Better Cyber Transparency

For security awareness training to thrive, organizations need to embrace better cyber transparency so users understand the expected defense response in applications or systems. Of course, this requires having robust defense technology measures in applications and systems to begin with. Still, enterprise policies and consumer-facing product release notes should contain "what to expect" when a threat is detected by the brand or enterprise defenses.

Recognizing AI and AI Agents Interacting with Apps

Brands and enterprises must deploy defense methods that detect the unique ways machines interact with applications and systems. This includes patterns in typing, tapping, recording, in-app or on-device movements, and even the systems used for these interactions. Non-human patterns can be used to trigger end-user alerts, enhance due diligence workflows inside applications, or perform additional authorization steps to complete transactions.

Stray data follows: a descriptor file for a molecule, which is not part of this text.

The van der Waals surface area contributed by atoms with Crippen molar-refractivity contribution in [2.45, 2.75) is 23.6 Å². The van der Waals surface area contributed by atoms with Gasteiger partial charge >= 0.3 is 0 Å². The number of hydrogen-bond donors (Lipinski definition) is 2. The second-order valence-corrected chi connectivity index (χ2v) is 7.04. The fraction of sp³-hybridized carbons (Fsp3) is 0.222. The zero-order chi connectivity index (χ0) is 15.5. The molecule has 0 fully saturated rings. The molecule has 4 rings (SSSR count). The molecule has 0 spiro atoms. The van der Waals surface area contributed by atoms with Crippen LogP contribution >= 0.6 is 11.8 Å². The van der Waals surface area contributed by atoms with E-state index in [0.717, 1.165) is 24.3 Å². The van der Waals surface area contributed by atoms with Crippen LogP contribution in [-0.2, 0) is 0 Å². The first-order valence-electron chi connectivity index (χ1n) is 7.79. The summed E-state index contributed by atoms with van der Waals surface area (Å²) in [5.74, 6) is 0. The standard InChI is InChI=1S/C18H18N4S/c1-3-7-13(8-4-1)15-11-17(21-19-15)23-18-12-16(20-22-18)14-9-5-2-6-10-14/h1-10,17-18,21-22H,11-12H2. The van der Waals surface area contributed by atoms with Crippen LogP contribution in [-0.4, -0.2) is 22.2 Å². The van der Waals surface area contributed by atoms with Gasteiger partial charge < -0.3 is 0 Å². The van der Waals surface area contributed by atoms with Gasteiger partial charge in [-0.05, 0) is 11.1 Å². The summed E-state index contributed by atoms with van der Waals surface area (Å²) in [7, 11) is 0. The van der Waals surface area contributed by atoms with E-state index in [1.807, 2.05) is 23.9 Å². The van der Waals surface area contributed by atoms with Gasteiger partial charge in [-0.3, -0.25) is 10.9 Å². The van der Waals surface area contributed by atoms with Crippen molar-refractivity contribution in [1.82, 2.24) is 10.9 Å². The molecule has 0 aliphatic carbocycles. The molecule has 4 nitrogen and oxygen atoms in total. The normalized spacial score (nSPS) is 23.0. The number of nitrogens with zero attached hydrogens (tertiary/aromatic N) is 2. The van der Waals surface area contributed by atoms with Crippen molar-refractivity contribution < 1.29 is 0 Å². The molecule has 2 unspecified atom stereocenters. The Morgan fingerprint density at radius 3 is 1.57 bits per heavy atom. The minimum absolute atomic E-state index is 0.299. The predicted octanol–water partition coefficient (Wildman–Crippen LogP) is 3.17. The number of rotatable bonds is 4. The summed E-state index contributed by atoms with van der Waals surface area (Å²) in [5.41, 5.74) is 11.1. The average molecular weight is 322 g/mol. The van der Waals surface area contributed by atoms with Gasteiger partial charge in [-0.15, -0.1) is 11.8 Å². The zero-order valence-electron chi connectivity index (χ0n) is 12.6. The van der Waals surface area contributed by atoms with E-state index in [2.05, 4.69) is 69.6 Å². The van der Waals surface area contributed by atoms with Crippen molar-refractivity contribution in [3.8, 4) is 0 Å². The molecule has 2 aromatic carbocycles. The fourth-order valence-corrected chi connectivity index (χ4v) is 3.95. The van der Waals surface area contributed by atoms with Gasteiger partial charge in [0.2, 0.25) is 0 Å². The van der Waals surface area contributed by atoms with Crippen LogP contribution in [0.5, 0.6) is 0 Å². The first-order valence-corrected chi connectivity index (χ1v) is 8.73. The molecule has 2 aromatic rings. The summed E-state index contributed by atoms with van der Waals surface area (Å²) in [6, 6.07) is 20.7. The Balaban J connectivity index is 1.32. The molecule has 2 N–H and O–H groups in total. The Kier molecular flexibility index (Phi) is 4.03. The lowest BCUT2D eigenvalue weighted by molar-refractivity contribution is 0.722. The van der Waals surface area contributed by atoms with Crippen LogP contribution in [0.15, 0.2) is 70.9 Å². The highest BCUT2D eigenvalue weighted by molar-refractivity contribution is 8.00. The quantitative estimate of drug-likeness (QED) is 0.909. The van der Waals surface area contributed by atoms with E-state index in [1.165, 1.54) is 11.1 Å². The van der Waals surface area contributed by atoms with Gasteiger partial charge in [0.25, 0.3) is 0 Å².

Prepare for the AI-Powered Future

The rise of AI-powered social engineering attacks marks a significant shift in the cybersecurity landscape. If security awareness training is to remain a valuable tool in cyber defense, it must adapt to include application and system level interventions, better cyber transparency, and the ability to recognize automated interactions with applications and systems. By doing this, we can protect our brands and enterprises against the inevitable rise of AI-powered deception and help ensure a more secure future.

By Tom Tovar, CEO & Co-Creator, Appdome

About the Author


Tom Tovar is the CEO and co-creator of Appdome, the only fully automated unified mobile app defense platform. Today, he's a coder, hacker, and business leader. He started his career as a Stanford-educated, tech-focused, corporate and securities lawyer. He brings practical advice to serving as a board member and in C-level leadership roles at several cyber and technology companies.